The medical staff responsible for treating inmates behind bars in Orange County jails fear more deaths, mysterious and otherwise, are inevitable. For years, they have complained about poor morale and staffing shortages that have contributed to an unsafe atmosphere in the medical wards where inmates are being found dead on a semi-regular basis. Now, county supervisors are stuffing ICE detainees into the jails and expecting medical staff to oversee their health while not increasing resources. Worse still, pending legislation in Sacramento could soon send anyone sentenced to prison for three years or less straight to county jails.

Eight more jailhouse deaths have occurred since Gee's. Pending the district attorney's office's investigation, it's unclear if they committed suicide, were murdered, or died of natural causes. However, OCSD press releases and press reports indicate that some cases are suicides and others involve people, often being housed in the medical ward, who suddenly—sometimes inexplicably—die.

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Despite its purported policy of transparency, the OCSD didn't publicly announce Gee's death. But after the Weekly published a March 26 article on our Navel Gazing blog about Gee, noting it had happened within hours of the tour and quoting family and friends who bemoaned the fact she'd been left alone in a cell instead of being treated for her disease, sheriff's officials instituted a new policy of issuing press releases whenever an inmate dies in custody.

It wasn't until Oct. 7, 2010, that the DA's office wrapped up its investigation of Gee's death, ruling "it was not the result of a criminal conduct." The DA's report provides few details beyond the discovery of her body and the attempts to revive her. However, it does quote an inmate whose name was blacked out in the report. The inmate, who says she was the last person to talk to Gee, claimed Gee was "emotionally bothered" and said "she can't do this" and "needed someone else in her cell because she did not want to be alone."

Sheriff's officials acknowledge there has been a recent increase in the frequency of jail suicides, but insist that given the fact the agency houses roughly 5,000 prisoners at any given time, its track record on inmate safety makes Orange County's jail system among the nation's safest. Yet since Gee died, in a time span of a little less than a year, eight more inmates have perished inside the county's jail system.

Eleven days before Gee hanged herself, a deputy and a licensed vocational nurse were handing out medication at the Theo Lacy Jail when an inmate told them another inmate was dead. Ruben Maya Gallegos, 36, had just suffered a seizure but was still breathing, according to the incident report obtained by the Weekly. One deputy who arrived on the scene "tried to contact medical via telephone and was unable to reach any medical staff," so another guard "used his handheld radio to inform medical we had a man down."

However, paramedics didn't arrive until 15 minutes after the guard radioed his request. They performed CPR without success until he could be transported to UC Irvine Medical Center, where Gallegos was declared dead. A deputy wrote in his follow-up report that he asked the inmate's cellmate if Gallegos had any history of seizures.

"No, but he did go off compound earlier in the week because he told me he got beat up by the cops and he didn't feel right health-wise," the cellmate said. "He told me he was walking down the street, and some cops jumped him and beat him up for no reason." Gallegos' booking photo shows a nasty cut and bruises on his face, apparently sustained during his arrest. His autopsy report states he perished of "hypertensive cardiovascular disease."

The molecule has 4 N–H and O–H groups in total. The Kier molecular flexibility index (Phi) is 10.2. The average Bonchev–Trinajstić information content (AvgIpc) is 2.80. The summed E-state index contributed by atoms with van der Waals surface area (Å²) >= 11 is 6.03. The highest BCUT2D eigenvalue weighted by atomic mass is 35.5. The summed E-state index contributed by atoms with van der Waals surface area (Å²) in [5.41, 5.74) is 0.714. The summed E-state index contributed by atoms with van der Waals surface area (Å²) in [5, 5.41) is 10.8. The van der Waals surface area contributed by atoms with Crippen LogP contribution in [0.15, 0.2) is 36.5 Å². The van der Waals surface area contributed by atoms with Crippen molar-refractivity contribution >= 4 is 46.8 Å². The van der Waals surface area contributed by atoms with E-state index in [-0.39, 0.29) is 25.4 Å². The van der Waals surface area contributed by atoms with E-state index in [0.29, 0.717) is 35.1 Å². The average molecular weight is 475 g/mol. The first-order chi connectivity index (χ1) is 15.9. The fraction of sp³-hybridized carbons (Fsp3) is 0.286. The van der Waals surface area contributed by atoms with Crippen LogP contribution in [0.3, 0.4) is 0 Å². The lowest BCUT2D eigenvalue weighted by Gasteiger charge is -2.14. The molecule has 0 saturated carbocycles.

After Gee, the next inmate to perish in Orange County was Richard Wilson, who died of unknown causes on June 28. A month later, on July 22, Gregorio Torres passed away, and a week later, so did William Wedgeworth. Those cases are still under investigation, and neither OCSD nor the DA's office would comment on how they died.

The same goes for Taylor Lang Hart, 19, who'd been arrested for allegedly robbing a Nordstrom store in Mission Viejo and was found dead at the IRC on Aug. 13. "Hart was alone when deputies found him," the Weekly's Matt Coker reported later that day on Navel Gazing. "An autopsy performed today determined Hart died of suicide, but the exact method he used is unclear."

 

Next to die was Stephen Clevenger, whose life ended for unknown reasons on Aug. 29. Keith Files, 28, was found dead in the IRC's medical ward on Nov. 30. "He was held in a single-person cell, and there was no obvious sign of foul play or the cause of his death," states the OCSD press release. Finally, on Dec. 31, a day after she was arrested for heroin possession, Cynthia Kaye Drury, 46, was found dead in her single-person cell at the IRC; Drury's death is still under investigation and her exact manner of death remains a mystery.

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Assistant Chief Jay LeFlore of the OCSD is the highest-ranking person responsible for supervising the county jail system. An earnest man of medium height with dark hair and the requisite peace-officer mustache, LeFlore leans over his large desk in his well-appointed office on the second floor of the sheriff's administrative headquarters in Santa Ana and insists that one of his main priorities is preventing the unnatural death of any inmate—including suicides. "Believe me, one suicide is too many," he says. "But our numbers, when you compare them to other mega-jails, our numbers are good."